Problem Set D. Second Order Equations
Airy's equation is the linear second order homogeneous equation y" = ty. Although it arises in a number of applications, including quantum mechanics, optics and waves, it cannot be solved exactly by the standard symbolic methods. In order to analyze the solution curves, let us reason as follows.
(a) For t close to zero, the equation resembles y" = 0, which has general solution y = c1t + c2. We refer to this as a "facsimile" solution. Graph a numerical solution to Airy's equation with initial conditions y(0)=0, y'(0)=1, and the facsimile solution (with the same initial data) on the interval (-2,2). How well do they match?
(b) For t close to -K^2 << 0, the equation resembles y "= -K^2y, and the corresponding facsimile solution is given by y = c1 sin(Kt + c2). Again using the initial conditions y(0)=0, y'(0)=1, plot a numerical solution of Airy's equation over the interval (-18,-14). Using the value K=4, try to find values of c1 and c2 so that the facsimile solution matches well with the actual solution. Why shouldn't we expect the initial conditions for Airy's equation to be the appropriate initial conditions for the facsimile solution?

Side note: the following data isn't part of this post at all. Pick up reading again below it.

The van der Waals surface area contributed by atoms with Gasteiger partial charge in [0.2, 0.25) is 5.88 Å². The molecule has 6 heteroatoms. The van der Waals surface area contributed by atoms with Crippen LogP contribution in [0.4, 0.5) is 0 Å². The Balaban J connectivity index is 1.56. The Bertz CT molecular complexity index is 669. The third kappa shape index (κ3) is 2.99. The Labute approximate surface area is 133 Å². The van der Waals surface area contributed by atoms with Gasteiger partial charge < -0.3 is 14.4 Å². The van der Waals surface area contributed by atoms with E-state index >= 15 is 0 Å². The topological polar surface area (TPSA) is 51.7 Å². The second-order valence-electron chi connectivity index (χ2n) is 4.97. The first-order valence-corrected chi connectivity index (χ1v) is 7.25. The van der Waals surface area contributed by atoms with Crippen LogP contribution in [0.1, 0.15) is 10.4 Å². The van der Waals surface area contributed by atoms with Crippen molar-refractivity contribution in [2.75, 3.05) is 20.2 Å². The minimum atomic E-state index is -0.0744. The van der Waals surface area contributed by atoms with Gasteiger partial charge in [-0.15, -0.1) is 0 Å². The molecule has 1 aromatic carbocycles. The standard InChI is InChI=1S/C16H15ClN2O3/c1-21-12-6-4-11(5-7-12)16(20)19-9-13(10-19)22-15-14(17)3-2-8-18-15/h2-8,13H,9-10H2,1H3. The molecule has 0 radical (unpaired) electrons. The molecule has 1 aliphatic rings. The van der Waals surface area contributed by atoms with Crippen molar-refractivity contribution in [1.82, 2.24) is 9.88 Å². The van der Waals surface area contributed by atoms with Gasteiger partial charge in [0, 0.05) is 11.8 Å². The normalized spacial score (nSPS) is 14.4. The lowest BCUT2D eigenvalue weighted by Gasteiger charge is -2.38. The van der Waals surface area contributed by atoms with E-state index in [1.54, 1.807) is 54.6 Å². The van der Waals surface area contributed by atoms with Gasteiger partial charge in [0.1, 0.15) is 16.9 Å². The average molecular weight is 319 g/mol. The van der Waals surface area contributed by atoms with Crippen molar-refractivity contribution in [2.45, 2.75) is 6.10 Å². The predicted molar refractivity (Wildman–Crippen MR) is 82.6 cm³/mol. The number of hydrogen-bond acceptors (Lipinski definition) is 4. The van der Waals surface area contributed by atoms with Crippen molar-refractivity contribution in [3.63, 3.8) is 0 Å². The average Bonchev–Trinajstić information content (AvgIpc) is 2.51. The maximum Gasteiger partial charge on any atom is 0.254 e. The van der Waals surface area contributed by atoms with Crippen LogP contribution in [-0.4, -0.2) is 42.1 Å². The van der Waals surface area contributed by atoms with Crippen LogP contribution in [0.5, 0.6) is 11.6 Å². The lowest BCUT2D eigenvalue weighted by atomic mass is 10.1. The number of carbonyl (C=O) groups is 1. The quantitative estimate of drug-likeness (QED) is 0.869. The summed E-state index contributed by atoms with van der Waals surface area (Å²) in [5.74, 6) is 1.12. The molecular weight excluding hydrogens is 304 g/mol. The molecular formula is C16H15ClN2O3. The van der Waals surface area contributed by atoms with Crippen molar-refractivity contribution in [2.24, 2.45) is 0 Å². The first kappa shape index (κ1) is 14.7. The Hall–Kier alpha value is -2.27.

(c) For t close to K^2 >> 0, Airy's equation resembles y" = K^2y, which has solution y = c1 sinh(Kt + c2). Plot a numerical solution of Airy's equation together with a facsimile solution (with K=4) on the interval (14,18). In analogy with part (b), you have to choose values for c1 and c2 in the facsimile solution. (Try c1=1, c2=0.)
(d) Plot the numerical solution of Airy's equation on the interval (-20,2). What does the graph suggest about the frequency and amplitude of oscillations as t → ∞? Could any of that information have been predicted from the facsimile analysis?
Here is a published MATLAB M-file containing the solution of this problem.